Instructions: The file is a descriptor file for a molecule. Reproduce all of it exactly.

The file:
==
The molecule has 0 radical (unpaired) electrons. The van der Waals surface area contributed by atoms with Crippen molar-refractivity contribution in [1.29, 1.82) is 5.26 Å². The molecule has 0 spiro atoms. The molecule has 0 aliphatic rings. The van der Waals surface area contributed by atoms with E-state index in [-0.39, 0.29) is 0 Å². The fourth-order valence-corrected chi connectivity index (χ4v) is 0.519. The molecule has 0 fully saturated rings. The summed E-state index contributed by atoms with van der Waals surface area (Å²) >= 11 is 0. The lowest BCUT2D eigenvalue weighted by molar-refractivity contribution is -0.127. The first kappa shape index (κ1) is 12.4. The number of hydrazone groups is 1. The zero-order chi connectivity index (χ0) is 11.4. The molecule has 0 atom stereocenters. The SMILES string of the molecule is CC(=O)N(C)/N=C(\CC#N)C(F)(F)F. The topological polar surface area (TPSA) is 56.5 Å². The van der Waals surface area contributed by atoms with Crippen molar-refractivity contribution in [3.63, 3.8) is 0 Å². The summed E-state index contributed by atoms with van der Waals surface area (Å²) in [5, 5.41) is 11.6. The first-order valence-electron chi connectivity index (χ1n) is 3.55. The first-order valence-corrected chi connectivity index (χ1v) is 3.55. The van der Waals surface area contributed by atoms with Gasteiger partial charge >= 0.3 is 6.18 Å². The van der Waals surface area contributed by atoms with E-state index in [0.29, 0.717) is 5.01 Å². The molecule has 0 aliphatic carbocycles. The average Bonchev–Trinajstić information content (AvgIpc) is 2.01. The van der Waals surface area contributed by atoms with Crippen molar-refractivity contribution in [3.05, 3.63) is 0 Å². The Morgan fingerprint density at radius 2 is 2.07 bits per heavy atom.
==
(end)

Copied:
The molecule has 0 radical (unpaired) electrons. The van der Waals surface area contributed by atoms with Crippen molar-refractivity contribution in [1.29, 1.82) is 5.26 Å². The molecule has 0 spiro atoms. The molecule has 0 aliphatic rings. The van der Waals surface area contributed by atoms with E-state index in [-0.39, 0.29) is 0 Å². The fourth-order valence-corrected chi connectivity index (χ4v) is 0.519. The molecule has 0 fully saturated rings. The summed E-state index contributed by atoms with van der Waals surface area (Å²) >= 11 is 0. The lowest BCUT2D eigenvalue weighted by molar-refractivity contribution is -0.127. The first kappa shape index (κ1) is 12.4. The number of hydrazone groups is 1. The zero-order chi connectivity index (χ0) is 11.4. The molecule has 0 atom stereocenters. The SMILES string of the molecule is CC(=O)N(C)/N=C(\CC#N)C(F)(F)F. The topological polar surface area (TPSA) is 56.5 Å². The van der Waals surface area contributed by atoms with Crippen molar-refractivity contribution in [3.63, 3.8) is 0 Å². The summed E-state index contributed by atoms with van der Waals surface area (Å²) in [5, 5.41) is 11.6. The first-order valence-electron chi connectivity index (χ1n) is 3.55. The first-order valence-corrected chi connectivity index (χ1v) is 3.55. The van der Waals surface area contributed by atoms with Gasteiger partial charge >= 0.3 is 6.18 Å². The van der Waals surface area contributed by atoms with E-state index in [0.29, 0.717) is 5.01 Å². The molecule has 0 aliphatic carbocycles. The average Bonchev–Trinajstić information content (AvgIpc) is 2.01. The van der Waals surface area contributed by atoms with Crippen molar-refractivity contribution in [3.05, 3.63) is 0 Å². The Morgan fingerprint density at radius 2 is 2.07 bits per heavy atom.